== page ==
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Nurses and AHPs

Using the Gold Standards Framework to deliver good end of life care

This paper was published by Nursing Management (20 March 2017/Volume 23 No. 10), written by Barry Quinn and Keri Thomas

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The aims of excellent end of life care (EOLC) and nursing are at the heart of healthcare. Chelsea and Westminster Hospital NHS Foundation Trust, a multi-site London teaching care provider, recognises and values the importance of good EOLC, and the quality of EOLC is used as one of the key metrics in assessing the quality of patient and family care across the trust. The principles of EOLC, including those enshrined in the Gold Standards Framework (GSF), are closely aligned with the trust’s core values. Each member of staff is encouraged and supported, through the GSF process, to recognise and respond as befits their role in implementing the principles of EOLC, agreed by staff, and by patients and their relatives. This article describes the experience of, and collaboration between, trust staff and members of the GSF team, who have worked together for the past 18 months, and how this work has placed EOLC at the heart of patient care and staff recruitment. This collaboration has helped to enrich the culture of compassion and care that the trust aims to deliver, and to focus on providing person-centred care. 

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Report recommends BME led voluntary and community organisations for older people work closely with statutory services

Research funded by Bristol City Council and carried out by the University of the West of England (UWE Bristol) in collaboration with local groups found that BME (Black and other Minority Ethnic) community leaders are increasingly aware of how dementia affects many people from BME communities.  The research found that community led VCSOs (Voluntary and Community Sector Organisations) are open to training and partnership working to enable them to provide better service to their members.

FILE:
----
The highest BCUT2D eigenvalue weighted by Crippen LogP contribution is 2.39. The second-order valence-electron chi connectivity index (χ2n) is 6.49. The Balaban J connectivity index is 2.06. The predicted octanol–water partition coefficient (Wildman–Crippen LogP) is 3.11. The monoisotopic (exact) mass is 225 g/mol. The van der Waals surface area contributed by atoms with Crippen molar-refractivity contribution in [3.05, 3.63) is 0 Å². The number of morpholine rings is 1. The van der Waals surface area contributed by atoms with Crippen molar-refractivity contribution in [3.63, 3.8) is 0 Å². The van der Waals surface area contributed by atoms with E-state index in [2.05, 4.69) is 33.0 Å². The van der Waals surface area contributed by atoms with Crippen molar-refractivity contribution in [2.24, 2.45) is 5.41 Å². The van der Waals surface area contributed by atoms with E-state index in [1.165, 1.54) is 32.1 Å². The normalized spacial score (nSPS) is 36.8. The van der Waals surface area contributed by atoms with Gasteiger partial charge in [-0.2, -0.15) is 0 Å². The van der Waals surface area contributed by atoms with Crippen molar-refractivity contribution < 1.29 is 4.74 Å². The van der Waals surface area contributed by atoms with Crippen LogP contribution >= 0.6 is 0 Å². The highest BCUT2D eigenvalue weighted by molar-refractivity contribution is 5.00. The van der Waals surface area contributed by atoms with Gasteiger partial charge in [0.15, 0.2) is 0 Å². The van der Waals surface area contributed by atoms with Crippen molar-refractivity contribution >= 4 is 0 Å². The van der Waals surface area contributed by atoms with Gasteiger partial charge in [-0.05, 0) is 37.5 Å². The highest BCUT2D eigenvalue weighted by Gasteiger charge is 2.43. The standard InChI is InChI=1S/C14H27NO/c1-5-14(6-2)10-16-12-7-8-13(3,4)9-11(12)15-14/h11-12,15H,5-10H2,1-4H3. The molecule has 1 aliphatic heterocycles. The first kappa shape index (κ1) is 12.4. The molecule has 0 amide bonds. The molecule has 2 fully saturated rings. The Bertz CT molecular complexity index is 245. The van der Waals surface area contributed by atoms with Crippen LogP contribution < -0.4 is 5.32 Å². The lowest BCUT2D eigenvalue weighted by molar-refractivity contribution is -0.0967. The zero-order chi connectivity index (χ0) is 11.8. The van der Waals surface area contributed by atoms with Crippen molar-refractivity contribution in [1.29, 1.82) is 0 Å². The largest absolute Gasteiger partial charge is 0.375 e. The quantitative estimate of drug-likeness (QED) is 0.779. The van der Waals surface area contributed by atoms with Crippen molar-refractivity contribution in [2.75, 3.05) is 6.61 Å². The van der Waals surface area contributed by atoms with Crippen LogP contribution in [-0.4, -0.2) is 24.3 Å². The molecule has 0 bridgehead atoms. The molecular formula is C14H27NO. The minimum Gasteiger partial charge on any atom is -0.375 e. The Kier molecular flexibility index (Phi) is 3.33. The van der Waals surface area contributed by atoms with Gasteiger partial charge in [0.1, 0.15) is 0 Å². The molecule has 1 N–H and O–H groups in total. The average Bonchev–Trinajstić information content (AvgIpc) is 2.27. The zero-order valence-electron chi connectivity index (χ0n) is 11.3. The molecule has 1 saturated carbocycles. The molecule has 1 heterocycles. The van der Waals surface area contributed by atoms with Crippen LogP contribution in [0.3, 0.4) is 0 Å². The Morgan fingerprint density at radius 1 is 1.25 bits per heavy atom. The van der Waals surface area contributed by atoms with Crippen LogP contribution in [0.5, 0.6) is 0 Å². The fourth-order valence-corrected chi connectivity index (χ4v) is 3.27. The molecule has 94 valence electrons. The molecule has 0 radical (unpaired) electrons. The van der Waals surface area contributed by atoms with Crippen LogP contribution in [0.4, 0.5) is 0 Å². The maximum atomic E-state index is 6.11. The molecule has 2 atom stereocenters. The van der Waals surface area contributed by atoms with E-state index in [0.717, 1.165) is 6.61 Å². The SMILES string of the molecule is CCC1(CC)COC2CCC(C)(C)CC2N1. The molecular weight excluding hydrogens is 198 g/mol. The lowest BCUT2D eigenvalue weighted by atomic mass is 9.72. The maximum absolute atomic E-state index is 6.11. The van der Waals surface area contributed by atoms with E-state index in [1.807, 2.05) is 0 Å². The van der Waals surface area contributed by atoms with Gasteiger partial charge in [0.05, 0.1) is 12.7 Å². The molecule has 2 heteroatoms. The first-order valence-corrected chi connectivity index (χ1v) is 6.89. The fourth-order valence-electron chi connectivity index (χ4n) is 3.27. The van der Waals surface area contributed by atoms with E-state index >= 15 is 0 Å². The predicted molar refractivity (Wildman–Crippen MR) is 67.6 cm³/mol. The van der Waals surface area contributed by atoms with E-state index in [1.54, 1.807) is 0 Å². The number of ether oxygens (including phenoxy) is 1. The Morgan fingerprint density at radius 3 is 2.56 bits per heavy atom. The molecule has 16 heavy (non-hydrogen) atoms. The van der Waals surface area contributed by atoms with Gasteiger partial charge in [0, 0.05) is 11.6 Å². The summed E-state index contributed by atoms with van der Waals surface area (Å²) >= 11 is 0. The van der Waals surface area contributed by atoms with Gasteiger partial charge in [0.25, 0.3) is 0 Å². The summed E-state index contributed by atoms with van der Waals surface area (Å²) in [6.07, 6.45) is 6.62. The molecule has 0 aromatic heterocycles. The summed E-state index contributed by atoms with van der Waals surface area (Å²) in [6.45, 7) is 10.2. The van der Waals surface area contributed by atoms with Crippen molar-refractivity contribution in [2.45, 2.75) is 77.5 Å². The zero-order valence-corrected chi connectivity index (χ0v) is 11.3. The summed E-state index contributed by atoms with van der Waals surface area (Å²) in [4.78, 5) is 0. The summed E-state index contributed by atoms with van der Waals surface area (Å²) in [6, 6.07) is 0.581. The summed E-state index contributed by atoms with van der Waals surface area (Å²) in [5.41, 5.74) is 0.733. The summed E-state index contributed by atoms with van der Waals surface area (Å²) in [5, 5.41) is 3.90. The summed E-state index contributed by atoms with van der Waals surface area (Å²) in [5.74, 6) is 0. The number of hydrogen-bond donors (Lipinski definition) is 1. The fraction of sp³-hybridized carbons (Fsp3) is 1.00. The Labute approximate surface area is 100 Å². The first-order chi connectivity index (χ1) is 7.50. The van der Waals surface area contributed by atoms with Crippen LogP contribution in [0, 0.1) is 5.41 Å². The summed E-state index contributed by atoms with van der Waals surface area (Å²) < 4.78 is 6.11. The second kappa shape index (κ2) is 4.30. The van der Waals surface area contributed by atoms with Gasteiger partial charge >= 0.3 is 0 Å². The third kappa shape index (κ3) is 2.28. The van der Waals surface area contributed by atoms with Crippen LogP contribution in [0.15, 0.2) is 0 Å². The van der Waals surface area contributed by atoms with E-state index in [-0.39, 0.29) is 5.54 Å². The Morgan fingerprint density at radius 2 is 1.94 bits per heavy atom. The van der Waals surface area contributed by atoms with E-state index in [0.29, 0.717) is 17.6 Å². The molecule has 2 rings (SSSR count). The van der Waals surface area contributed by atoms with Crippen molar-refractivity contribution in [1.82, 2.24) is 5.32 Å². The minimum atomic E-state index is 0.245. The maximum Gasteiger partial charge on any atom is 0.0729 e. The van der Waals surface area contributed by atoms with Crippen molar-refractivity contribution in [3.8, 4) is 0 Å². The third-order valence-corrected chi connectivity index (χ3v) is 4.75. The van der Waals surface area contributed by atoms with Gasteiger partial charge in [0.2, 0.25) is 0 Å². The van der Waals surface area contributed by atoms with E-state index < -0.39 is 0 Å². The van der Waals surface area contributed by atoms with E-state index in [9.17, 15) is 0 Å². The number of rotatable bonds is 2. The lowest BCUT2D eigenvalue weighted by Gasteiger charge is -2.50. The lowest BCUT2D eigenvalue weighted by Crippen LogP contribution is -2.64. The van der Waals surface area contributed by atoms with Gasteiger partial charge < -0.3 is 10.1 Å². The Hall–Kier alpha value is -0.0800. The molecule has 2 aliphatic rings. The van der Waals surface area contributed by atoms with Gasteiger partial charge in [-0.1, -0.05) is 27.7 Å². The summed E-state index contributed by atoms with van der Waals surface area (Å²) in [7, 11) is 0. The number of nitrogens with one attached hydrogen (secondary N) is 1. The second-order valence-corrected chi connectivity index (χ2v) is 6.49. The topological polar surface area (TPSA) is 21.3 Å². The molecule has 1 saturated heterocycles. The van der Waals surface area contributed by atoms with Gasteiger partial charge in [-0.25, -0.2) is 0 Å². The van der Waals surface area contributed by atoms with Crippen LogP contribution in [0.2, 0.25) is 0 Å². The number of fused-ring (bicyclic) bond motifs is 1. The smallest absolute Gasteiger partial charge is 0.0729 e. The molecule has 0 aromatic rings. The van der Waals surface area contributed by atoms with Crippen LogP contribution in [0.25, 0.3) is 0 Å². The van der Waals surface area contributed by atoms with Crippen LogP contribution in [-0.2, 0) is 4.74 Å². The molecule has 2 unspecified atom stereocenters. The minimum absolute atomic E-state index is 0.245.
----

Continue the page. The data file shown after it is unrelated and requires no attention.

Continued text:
Bristol has a culturally diverse and ageing population.  People from many BME communities in the UK are disproportionately affected by risk factors for dementia, including diabetes and cardio-vascular disease as well as being affected by a range of health inequalities.  The number of people living with dementia is expected to increase significantly over the next 30 years, with a faster rate of increase amongst people of BME origins. A seven-fold increase in dementia cases is predicted for people of BME origins in comparison with a two-fold increase amongst people of white UK origins. 

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Care assistants can administer drugs in nursing homes ‘with right training’

Nursing Times: Guidance on when care assistants can administer medicines to nursing home residents has been launched in a bid to clear up confusion in the sector.

The guidance, which was developed by the University of Leeds for the Department of Health, makes it clear care assistants can administer medication with the right training and assessment. Enabling support workers to give medicines can free up registered nurses employed in homes to do other essential care tasks. However, concerns about whether this is legal or appropriate have prevented some settings from doing this.

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Teaching Care Home project launched on 17 May

Care Management Matters: Yesterday (17 May) saw the launch of Teaching Care Home, a ground-breaking, nurse-led pilot to improve the learning environment for staff working in homes, undergraduate nurse apprenticeships and all learning placements in care homes.

Care England has obtained funding from the Department of Health, which assists five Care England members from across the country to be able to take part in the scheme. These members are: Millbrook Lodge, Orders of St John Care Trust  in Gloucestershire; Rose Court, HC-One in Bury; Berwick Grange, MHA in Harrogate; Lady Sarah Cohen House, Jewish Care, in Barnet; Chester Court, Barchester in Bedlington.

Deborah Sturdy, Visiting Professor at Bucks New University and Honorary Nursing Advisor to Care England, commented, ‘The social care workforce provides complex care for thousands of people living in long-term care settings. It is imperative that nurses and care workers share and learn together; we need to raise the bar. Care home nursing teams deliver complex, skilled care in nurse-led units across the country. The development of Teaching Care Home is one way in which we can change the narrative of nursing and how it is perceived. At a time when it is hard to recruit and retain nurses the Teaching Care Home is a way in which we can help encourage nurses into the sector by creating confidence about their roles, prominence in the wider nursing community and influence the next generation of the profession.’


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